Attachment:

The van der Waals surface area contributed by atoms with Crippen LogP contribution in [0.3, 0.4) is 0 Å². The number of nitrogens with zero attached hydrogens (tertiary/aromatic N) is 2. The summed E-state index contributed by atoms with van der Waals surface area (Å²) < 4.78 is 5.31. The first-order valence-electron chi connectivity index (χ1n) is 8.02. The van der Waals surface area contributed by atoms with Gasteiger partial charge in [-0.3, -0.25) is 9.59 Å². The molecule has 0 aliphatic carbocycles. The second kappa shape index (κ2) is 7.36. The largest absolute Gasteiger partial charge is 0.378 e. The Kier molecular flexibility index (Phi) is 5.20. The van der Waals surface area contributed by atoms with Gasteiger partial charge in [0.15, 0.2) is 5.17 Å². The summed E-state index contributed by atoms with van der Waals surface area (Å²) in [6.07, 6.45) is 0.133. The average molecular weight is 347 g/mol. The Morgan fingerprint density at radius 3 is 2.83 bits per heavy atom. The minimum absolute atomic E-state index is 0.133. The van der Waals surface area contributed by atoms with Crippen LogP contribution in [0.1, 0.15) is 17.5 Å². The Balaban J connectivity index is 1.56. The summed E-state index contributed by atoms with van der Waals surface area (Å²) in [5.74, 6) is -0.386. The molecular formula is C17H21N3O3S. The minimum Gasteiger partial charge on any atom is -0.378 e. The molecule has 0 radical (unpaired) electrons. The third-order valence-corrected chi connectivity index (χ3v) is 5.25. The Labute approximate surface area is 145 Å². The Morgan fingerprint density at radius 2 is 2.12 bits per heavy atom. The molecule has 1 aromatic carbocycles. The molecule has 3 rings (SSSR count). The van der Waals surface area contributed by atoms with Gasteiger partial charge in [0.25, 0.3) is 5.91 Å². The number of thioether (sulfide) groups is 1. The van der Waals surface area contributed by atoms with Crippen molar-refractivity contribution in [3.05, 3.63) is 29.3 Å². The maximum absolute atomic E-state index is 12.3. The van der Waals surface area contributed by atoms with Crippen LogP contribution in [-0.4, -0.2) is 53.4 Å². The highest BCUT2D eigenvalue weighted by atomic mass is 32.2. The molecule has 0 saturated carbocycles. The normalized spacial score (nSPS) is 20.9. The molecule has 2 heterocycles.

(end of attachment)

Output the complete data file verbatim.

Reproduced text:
The van der Waals surface area contributed by atoms with Crippen LogP contribution in [0.3, 0.4) is 0 Å². The number of nitrogens with zero attached hydrogens (tertiary/aromatic N) is 2. The summed E-state index contributed by atoms with van der Waals surface area (Å²) < 4.78 is 5.31. The first-order valence-electron chi connectivity index (χ1n) is 8.02. The van der Waals surface area contributed by atoms with Gasteiger partial charge in [-0.3, -0.25) is 9.59 Å². The molecule has 0 aliphatic carbocycles. The second kappa shape index (κ2) is 7.36. The largest absolute Gasteiger partial charge is 0.378 e. The Kier molecular flexibility index (Phi) is 5.20. The van der Waals surface area contributed by atoms with Gasteiger partial charge in [0.15, 0.2) is 5.17 Å². The summed E-state index contributed by atoms with van der Waals surface area (Å²) in [6.07, 6.45) is 0.133. The average molecular weight is 347 g/mol. The Morgan fingerprint density at radius 3 is 2.83 bits per heavy atom. The minimum absolute atomic E-state index is 0.133. The van der Waals surface area contributed by atoms with Crippen LogP contribution in [0.1, 0.15) is 17.5 Å². The Balaban J connectivity index is 1.56. The summed E-state index contributed by atoms with van der Waals surface area (Å²) in [5.74, 6) is -0.386. The molecular formula is C17H21N3O3S. The minimum Gasteiger partial charge on any atom is -0.378 e. The molecule has 0 radical (unpaired) electrons. The third-order valence-corrected chi connectivity index (χ3v) is 5.25. The Labute approximate surface area is 145 Å². The Morgan fingerprint density at radius 2 is 2.12 bits per heavy atom. The molecule has 1 aromatic carbocycles. The molecule has 3 rings (SSSR count). The van der Waals surface area contributed by atoms with Gasteiger partial charge in [0.25, 0.3) is 5.91 Å². The number of thioether (sulfide) groups is 1. The van der Waals surface area contributed by atoms with Crippen molar-refractivity contribution in [3.05, 3.63) is 29.3 Å². The maximum absolute atomic E-state index is 12.3. The van der Waals surface area contributed by atoms with Crippen LogP contribution in [-0.4, -0.2) is 53.4 Å². The highest BCUT2D eigenvalue weighted by atomic mass is 32.2. The molecule has 0 saturated carbocycles. The normalized spacial score (nSPS) is 20.9. The molecule has 2 heterocycles.